Jul 062009
 

My alumni association did it to me again today. They sent a very nicely worded message, to me and thousands of others, saying that they are retiring their social networking website… but not to worry, a much better one is coming up soon. Some of our information, such as profiles, will be transferred, but other information, such as past message threads, will not.

I am also on the Board of one of the alumni clubs, with about 1500 members, and I manage the membership list. The same alumni association offers “tools” for people like me to manage mailing lists, dues payments, etc. That would be nice, except that these tools do not do what we need. For example, I cannot send an email to everyone whose ZIP code starts with 94 (that’s the San Francisco Bay Area). And they also tend to move, once a year, all the members who haven’t given us any money into a “lapsed” category, which prevents us from getting everyone in a single download of the directory. A few years ago, the answer was: “Don’t worry, we know this software has problems, but we’re going to replace it with something new and improved. I said “fine, I don’t really trust you on this, but if you want me to be more positive, then involve me in reviewing your specification and/or beta-testing the new site.” Guess what? I never heard from them again. The software changed, the problems persisted, and now… I heard that they’re preparing a “revamp” of the system, but I don’t care anymore. We have decided to move our member management to salesforce.com, which offers a good deal to non-profits.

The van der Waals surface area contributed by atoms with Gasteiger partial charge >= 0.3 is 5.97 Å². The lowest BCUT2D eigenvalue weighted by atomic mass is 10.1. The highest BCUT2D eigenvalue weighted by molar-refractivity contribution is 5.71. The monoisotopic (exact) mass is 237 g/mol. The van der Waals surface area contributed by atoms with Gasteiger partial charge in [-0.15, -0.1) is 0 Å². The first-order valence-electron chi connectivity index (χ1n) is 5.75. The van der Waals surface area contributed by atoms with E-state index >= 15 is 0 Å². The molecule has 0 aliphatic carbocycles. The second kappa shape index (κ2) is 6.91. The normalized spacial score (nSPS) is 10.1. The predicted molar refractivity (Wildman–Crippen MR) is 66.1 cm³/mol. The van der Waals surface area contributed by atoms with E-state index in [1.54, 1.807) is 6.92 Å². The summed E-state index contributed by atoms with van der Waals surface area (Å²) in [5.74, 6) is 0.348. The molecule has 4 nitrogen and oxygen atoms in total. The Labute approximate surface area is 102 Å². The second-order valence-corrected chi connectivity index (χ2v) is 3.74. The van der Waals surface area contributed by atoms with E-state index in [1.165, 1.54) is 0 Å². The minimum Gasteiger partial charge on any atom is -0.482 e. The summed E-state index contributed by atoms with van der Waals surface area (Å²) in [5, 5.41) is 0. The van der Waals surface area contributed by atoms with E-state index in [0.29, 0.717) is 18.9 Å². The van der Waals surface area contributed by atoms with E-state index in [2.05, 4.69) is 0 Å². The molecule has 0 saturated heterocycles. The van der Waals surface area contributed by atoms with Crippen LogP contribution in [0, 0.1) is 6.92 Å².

You may also remember the backlash against the Facebook user interface changes a few months ago, or the storm created by LinkedIn when they took away the ability of group managers to download a CSV file of their members’ information.

What’s the point of this rant? In fact, there are several points:

  • It is not up to the provider to say that the current version of a product has drawbacks and that a new version will be an improvement. It is up to the users, stupid! Both the need to make improvements, and the fact that a new design is better, need to be based on user inputs.
  • There is no reason, in this day and age, to have to tell people that the current site is “being retired” on a certain day, that some information will be lost, and that the new site will open some time later. The technology, including domain redirection and mashups and what-not, totally permit a seamless transition from one stage to the next, possibly with a choice of interfaces between “Classic” and “Modern” during an interim period. But it won’t happen unless it is written into the requirements, and the user’s convenience is prioritized over that of the developers.
  • The first time a provider makes these changes without consultation and whets my appetite in vain, shame on them! The second time they do it, and I believe that what’s coming will be better, shame on me!